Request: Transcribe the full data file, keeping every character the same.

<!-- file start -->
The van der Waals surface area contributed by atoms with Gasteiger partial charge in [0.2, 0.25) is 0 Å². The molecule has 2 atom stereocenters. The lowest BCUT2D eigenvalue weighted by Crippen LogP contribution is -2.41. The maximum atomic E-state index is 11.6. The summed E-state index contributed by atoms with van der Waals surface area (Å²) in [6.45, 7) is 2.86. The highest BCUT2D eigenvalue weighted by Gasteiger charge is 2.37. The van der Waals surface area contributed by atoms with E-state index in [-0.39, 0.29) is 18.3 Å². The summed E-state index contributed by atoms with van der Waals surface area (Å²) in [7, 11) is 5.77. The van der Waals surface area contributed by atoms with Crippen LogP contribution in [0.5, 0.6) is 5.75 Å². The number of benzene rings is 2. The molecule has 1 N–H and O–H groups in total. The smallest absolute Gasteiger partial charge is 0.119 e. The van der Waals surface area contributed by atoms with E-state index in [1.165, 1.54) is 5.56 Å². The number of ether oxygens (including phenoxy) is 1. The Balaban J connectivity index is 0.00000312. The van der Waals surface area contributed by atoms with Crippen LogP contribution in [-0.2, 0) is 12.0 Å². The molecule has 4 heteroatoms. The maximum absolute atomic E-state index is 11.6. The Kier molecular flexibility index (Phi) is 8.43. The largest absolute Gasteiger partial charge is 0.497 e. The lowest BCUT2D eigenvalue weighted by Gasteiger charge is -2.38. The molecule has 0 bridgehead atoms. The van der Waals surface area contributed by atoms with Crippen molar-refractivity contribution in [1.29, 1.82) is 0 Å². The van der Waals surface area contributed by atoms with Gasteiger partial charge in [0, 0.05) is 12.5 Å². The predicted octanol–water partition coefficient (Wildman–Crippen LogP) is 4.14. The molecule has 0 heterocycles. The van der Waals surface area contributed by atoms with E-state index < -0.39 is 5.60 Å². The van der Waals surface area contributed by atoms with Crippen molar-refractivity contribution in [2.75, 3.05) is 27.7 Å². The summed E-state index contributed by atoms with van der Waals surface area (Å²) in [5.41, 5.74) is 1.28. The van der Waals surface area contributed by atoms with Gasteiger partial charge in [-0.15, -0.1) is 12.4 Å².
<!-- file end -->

The van der Waals surface area contributed by atoms with Gasteiger partial charge in [0.2, 0.25) is 0 Å². The molecule has 2 atom stereocenters. The lowest BCUT2D eigenvalue weighted by Crippen LogP contribution is -2.41. The maximum atomic E-state index is 11.6. The summed E-state index contributed by atoms with van der Waals surface area (Å²) in [6.45, 7) is 2.86. The highest BCUT2D eigenvalue weighted by Gasteiger charge is 2.37. The van der Waals surface area contributed by atoms with E-state index in [-0.39, 0.29) is 18.3 Å². The summed E-state index contributed by atoms with van der Waals surface area (Å²) in [7, 11) is 5.77. The van der Waals surface area contributed by atoms with Crippen LogP contribution in [0.5, 0.6) is 5.75 Å². The number of benzene rings is 2. The molecule has 1 N–H and O–H groups in total. The smallest absolute Gasteiger partial charge is 0.119 e. The van der Waals surface area contributed by atoms with E-state index in [1.165, 1.54) is 5.56 Å². The number of ether oxygens (including phenoxy) is 1. The Balaban J connectivity index is 0.00000312. The van der Waals surface area contributed by atoms with Crippen LogP contribution in [-0.2, 0) is 12.0 Å². The molecule has 4 heteroatoms. The maximum absolute atomic E-state index is 11.6. The Kier molecular flexibility index (Phi) is 8.43. The largest absolute Gasteiger partial charge is 0.497 e. The lowest BCUT2D eigenvalue weighted by Gasteiger charge is -2.38. The molecule has 0 bridgehead atoms. The van der Waals surface area contributed by atoms with Crippen molar-refractivity contribution in [1.29, 1.82) is 0 Å². The van der Waals surface area contributed by atoms with Gasteiger partial charge in [0, 0.05) is 12.5 Å². The predicted octanol–water partition coefficient (Wildman–Crippen LogP) is 4.14. The molecule has 0 heterocycles. The van der Waals surface area contributed by atoms with E-state index < -0.39 is 5.60 Å². The van der Waals surface area contributed by atoms with Crippen molar-refractivity contribution in [2.75, 3.05) is 27.7 Å². The summed E-state index contributed by atoms with van der Waals surface area (Å²) in [5.41, 5.74) is 1.28. The van der Waals surface area contributed by atoms with Gasteiger partial charge in [-0.15, -0.1) is 12.4 Å².